December 3, 2020         
Kia Wins Four 2021 Consumer Guide® Automotive Best Buy Awards   •   Howard University School of Business Announces $250,000 Gift from Ryder System, Inc.   •   China Soong Ching Ling Foundation, Erdos Resources Co., Ltd launch specific fund to care for children of deceased COVID-19 fight   •   Washington Prime Group’s Tangible™ Collective Provides a Spotlight for Seven New Brands, Honoring Small Businesses a   •   Veterans in Media & Entertainment (VME) Joins Forces With AT&T for Veterans Media Fellowship   •   San Francisco Bay Area Leaders Extend Support for Women's Higher Education in Asia and the Middle East   •    Microban 24 Multi-Purpose Cleaner is Approved by Health Canada for Use Against the Virus that Causes COVID-19   •   Mendez Law Office is Proud to Announce Its Expansion Into Central Texas   •   The Elizabeth Taylor AIDS Foundation Hosts The Elizabeth Taylor Ball To End AIDS: Virtual On World AIDS Day, December 1, 2020   •   Working Mother Media Names VF Corporation One of the “Top 75 Companies for Executive Women”   •   Argyle Winery Introduces Ojo Brilloso Wines to Promote Diversity, Health and Education in the Workplace   •   The Persecuted Releases Petition to End COVID Shaming   •   Rust-Oleum’s Color of the Year and Color Watch Palette for 2021   •   Peiffer Wolf: As Holiday Home DNA Kit Bombshells Loom, Here Are the 6 Things Every Potential Victim of “Baby God”-li   •   Wells Fargo NeighborhoodLIFT Program to Create Pathways to Bay Area Homeownership   •   Government of Canada announces $1.5 billion in new investments for clean drinking water in First Nations communities   •   Albemarle Executive Recognized as One of the "100 Global Inspiring Women in Mining"   •   Colorado State Senator Angela Williams to Join the Stride, Inc. Public Affairs Team   •   UCP/Detroit, UCP/Michigan, merge to provide expanded services and greater reach into disability community   •   Comcast RISE Awards Five Black-Owned, Small Businesses in Western Washington with Marketing Resources and Technology Makeovers
Bookmark and Share

Latinos Feel More Comfortable When Dr Speaks Their Language

LOS ANGELES -  Foreign-born Latino patients had a more positive perception of health care quality when clinical service providers spoke to them in the same language, according to a recent study by William A. Vega, the executive director of the Edward R. Roybal Institute on Aging at the USC School of Social Work, and other researchers.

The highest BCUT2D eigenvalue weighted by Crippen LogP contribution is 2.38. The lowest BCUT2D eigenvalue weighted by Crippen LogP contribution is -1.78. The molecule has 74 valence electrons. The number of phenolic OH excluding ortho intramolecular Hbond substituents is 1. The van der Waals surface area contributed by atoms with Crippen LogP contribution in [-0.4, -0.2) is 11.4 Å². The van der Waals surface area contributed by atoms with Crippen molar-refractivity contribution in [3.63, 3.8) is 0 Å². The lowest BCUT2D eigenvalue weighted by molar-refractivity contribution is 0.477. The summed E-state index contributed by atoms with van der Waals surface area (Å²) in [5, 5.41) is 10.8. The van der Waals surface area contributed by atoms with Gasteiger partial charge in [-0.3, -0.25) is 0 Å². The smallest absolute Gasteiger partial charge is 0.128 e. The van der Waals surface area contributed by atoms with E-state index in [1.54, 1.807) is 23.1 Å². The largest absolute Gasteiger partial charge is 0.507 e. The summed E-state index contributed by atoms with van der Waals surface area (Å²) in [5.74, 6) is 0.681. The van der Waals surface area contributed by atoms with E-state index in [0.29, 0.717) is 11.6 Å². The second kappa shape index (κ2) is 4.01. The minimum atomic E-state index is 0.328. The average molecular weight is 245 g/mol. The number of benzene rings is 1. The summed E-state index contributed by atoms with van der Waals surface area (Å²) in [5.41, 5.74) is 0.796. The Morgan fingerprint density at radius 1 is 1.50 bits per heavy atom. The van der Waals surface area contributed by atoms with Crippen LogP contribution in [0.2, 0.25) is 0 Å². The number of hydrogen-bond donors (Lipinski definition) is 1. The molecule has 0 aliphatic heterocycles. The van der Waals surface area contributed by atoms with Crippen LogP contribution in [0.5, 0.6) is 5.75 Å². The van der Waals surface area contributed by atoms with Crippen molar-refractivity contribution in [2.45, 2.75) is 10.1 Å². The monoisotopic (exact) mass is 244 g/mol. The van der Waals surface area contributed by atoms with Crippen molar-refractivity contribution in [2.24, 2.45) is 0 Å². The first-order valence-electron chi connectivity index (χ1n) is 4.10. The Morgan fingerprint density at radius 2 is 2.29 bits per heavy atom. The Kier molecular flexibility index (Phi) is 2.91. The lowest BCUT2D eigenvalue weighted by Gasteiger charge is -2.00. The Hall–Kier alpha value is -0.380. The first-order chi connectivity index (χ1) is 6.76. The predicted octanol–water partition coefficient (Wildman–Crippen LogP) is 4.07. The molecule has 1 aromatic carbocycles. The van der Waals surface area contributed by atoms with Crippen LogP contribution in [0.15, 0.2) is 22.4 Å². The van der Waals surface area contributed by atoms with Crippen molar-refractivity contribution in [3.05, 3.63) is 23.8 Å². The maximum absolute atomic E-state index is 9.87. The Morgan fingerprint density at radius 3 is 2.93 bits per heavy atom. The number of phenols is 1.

The study, published in The Journal of the American Board of Family Medicine, also found that these higher ratings for health care quality could not be explained by socioeconomic factors. When patient and provider spoke a concordant language, foreign-born Latinos reported less confusion and frustration with the information received from clinicians and better overall ratings of health care quality.

“This [study] makes a strong point that when patient and clinicians do not speak the same language, there are negative consequences for the patient,” Vega said.

One in five Americans speaks a language other than English at home, and some speak little or no English at all. Latinos are the largest and fastest growing ethnic/racial group in the United States, and the U.S. Census projects that about one third of the U.S. population will be Latino by the year 2050.

New health care reforms that will be implemented will need to adequately address language barriers that can lead to discrimination in quality of care received for this growing population, Vega said.

“In the context of health care reform implementation, the research clearly supports taking the necessary steps to ensure that after nearly 50 years since Title VI, tangible steps can be taken to fulfill its mandate in America,” Vega said.

One of goals of Title VI of the Civil Rights Act, which was enacted over 40 years ago, was to prevent discrimination from being funded by federal dollars. Because almost all health care organizations receive some form of federal funding, they must ensure that language barriers do not impact the quality of care provided to patients.

“Title VI of the 1964 Civil Rights Act offered a specific assurance that patients who speak a primary language other than English should receive services in a language they could fully understand,” Vega said.
 
Vega is one the nation’s leading experts on health disparities that affect aging ethnic minority populations. The USC Roybal Institute is dedicated to translational research, policy advocacy and training that improves the health, mental health and care of older persons, particularly those from multiethnic backgrounds.


STORY TAGS: HISPANIC, LATINO, MEXICAN, MINORITY, CIVIL RIGHTS, DISCRIMINATION, RACISM, DIVERSITY, LATINA, RACIAL EQUALITY, BIAS, EQUALITY

Video

White House Live Stream
LIVE VIDEO EVERY SATURDAY
alsharpton Rev. Al Sharpton
9 to 11 am EST
jjackson Rev. Jesse Jackson
10 to noon CST


Video

LIVE BROADCASTS
Sounds Make the News ®
WAOK-Urban
Atlanta - WAOK-Urban
KPFA-Progressive
Berkley / San Francisco - KPFA-Progressive
WVON-Urban
Chicago - WVON-Urban
KJLH - Urban
Los Angeles - KJLH - Urban
WKDM-Mandarin Chinese
New York - WKDM-Mandarin Chinese
WADO-Spanish
New York - WADO-Spanish
WBAI - Progressive
New York - WBAI - Progressive
WOL-Urban
Washington - WOL-Urban

Listen to United Natiosns News